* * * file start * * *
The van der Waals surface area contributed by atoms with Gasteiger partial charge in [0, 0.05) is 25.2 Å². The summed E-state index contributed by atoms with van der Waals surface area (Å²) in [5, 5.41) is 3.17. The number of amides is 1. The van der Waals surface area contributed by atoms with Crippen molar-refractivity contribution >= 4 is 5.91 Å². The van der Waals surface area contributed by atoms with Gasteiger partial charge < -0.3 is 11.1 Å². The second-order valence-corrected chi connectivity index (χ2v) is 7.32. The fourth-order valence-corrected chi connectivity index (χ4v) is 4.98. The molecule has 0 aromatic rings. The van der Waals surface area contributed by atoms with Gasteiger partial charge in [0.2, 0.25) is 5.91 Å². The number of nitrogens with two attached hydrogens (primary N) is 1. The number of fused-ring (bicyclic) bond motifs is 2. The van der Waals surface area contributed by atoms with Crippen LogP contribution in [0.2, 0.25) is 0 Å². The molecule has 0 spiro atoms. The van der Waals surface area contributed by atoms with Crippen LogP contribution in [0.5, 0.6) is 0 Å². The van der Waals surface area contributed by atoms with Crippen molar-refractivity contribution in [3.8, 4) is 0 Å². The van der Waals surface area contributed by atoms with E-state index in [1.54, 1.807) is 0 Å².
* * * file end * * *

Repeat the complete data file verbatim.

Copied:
The van der Waals surface area contributed by atoms with Gasteiger partial charge in [0, 0.05) is 25.2 Å². The summed E-state index contributed by atoms with van der Waals surface area (Å²) in [5, 5.41) is 3.17. The number of amides is 1. The van der Waals surface area contributed by atoms with Crippen molar-refractivity contribution >= 4 is 5.91 Å². The van der Waals surface area contributed by atoms with Gasteiger partial charge < -0.3 is 11.1 Å². The second-order valence-corrected chi connectivity index (χ2v) is 7.32. The fourth-order valence-corrected chi connectivity index (χ4v) is 4.98. The molecule has 0 aromatic rings. The van der Waals surface area contributed by atoms with Gasteiger partial charge in [0.2, 0.25) is 5.91 Å². The number of nitrogens with two attached hydrogens (primary N) is 1. The number of fused-ring (bicyclic) bond motifs is 2. The van der Waals surface area contributed by atoms with Crippen LogP contribution in [0.2, 0.25) is 0 Å². The molecule has 0 spiro atoms. The van der Waals surface area contributed by atoms with Crippen LogP contribution in [0.5, 0.6) is 0 Å². The van der Waals surface area contributed by atoms with Crippen molar-refractivity contribution in [3.8, 4) is 0 Å². The van der Waals surface area contributed by atoms with E-state index in [1.54, 1.807) is 0 Å².